Wednesday, 1 April 2015

Misty's diary: does canine just mean crazy, or what?

Mistys diary: reflections on the insanity of dogs

April 2015

OK. Imagine a really ugly plastic toy. Some misshapen representation of a character from a nightmare perhaps. It is painted a nauseous blue, which some clashing red and yellow. Somehow all the more off putting for, rather than despite, being faded.

Basically, it has no redeeming features. I think it’s supposed to represent some kind of bird but, frankly, I’ve seen birds that looked more attractive, more cheerful even, while caught in my claws.

A toy? Or just an excrescence?
Seems to me bad enough to have one in your living room at all. But if you could bear its presence, would you care where it was in the room? Somewhere out of sight, perhaps. But at the kitchen or the front door end – who in their right mind would care?

Next imagine the mentality that makes you feel that fetching said toy from one end to the other is a matter of overwhelming urgency. Justifying the expenditure of frightening amounts of energy – and not to fetch it in calm and dignity, but at top speed, claws scraping and slipping on the floor, with two or three little leaps thrown in for sheer exuberance.

All this despite the fact that the toy is doing absolutely nothing. Lying on the ground. Motionless. Soundless.

Having caught it, thanks, you seem to believe, to your prompt and swift action, you pounce on it, growling with menace that would barely be frightening if it were twice as terrifying than it actually is. The growling, no doubt, is intended to overcome the last traces of the toy’s resistance. Which it isn’t offering.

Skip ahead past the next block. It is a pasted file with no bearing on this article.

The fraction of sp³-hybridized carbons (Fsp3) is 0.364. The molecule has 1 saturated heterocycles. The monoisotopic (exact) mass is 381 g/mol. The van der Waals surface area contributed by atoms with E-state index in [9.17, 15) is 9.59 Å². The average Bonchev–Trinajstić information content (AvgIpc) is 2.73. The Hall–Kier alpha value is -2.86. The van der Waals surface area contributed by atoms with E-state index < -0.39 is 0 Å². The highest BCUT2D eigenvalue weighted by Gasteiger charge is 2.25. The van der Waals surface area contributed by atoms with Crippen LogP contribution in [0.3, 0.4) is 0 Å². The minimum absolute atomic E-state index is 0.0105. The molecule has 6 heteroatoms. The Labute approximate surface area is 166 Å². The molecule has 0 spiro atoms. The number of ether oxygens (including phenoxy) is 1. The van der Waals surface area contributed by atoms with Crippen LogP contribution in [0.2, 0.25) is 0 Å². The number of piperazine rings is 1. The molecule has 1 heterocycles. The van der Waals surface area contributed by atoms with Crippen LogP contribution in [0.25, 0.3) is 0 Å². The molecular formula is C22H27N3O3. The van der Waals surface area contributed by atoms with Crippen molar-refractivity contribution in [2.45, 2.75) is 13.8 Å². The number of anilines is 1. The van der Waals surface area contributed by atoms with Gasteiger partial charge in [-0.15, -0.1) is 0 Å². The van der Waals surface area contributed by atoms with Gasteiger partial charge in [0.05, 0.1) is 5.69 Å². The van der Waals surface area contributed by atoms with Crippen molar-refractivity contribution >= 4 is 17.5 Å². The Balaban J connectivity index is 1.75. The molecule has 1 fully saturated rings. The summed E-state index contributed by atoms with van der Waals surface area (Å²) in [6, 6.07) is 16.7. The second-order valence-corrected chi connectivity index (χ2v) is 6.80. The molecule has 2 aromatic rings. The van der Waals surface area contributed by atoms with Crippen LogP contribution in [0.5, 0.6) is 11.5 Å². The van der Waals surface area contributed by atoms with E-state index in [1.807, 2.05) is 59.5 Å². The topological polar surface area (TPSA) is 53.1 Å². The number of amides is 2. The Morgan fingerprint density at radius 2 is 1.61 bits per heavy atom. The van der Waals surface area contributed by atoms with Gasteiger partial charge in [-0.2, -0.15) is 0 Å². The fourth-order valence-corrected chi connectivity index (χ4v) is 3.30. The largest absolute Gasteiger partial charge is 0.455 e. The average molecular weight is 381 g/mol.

That all seem senseless? You’ve not heard the half of it.

Because, having wrestled to the ground a foe who may be dastardly but, if you’re honest enough to admit it, also lifeless, and already lying on the ground anyway, you seize it in your mouth. And dash back to the other end of the living room with it firmly clutched in your jaws. No doubt this is to prevent its effecting its escape, though frankly nothing would be more welcome than to see it vanish into the remote distance, and it isn’t in any case making an attempt to get away.

Having courageously got it back to the sofa end of the sitting room, what do you do with the hapless adversary?

You hand it back to the very domestic who flung it to the far end of the room in the first place. And promptly does it again.

At which point the whole process starts over again.

Honestly, who invented dogs? Or, more to the point, why?

That being said, I’ve got to admit I’m getting used to having Luci around here. To be absolutely honest, she actually livens things up a bit: dull she isn’t, whether she’s chasing an ugly toy, or just trying to work out how to use the cat flap – my cat flap – she’s hilarious to watch. And I’ve got her trained, so she understands who’s due respect and who isn’t.

Beginning to get used to her
Not that the respect was ever the other way round. Whatever Domestic Number 2 says. He really thought I was scared of that little bundle of fluff? If I didn’t push past her in the doorway, it was because at the time she was new to the place and I thought she was a guest. Scared! Wash your mouth out.

Anyway, there’s no doubt who’s scared of who now. I’ve been on her back a couple of times now, let me tell you, and sunk my teeth into her neck.

Well, perhaps not her neck exactly. There’s so much hair there. But I sank my teeth anyway. It was quite satisfying. Especially when she ran away squealing.

That upset Domestic 2. Would you believe he kicked me? I don’t know if he thinks that’ll stop me training her. She needs the training, she’s going to get it. And I may deliver a little more to him. Doesn’t do him any good, evidently, but I enjoy it.

Meanwhile, at least I’ve got Domestic number 1. Who’s got me my own toy. A rather superior one, I’m happy to point out. A toy one can enjoy in a dignified and intelligent way.

There are good toys. And Luci's toys
No fool, that Domestic 1.

This is how playing should be

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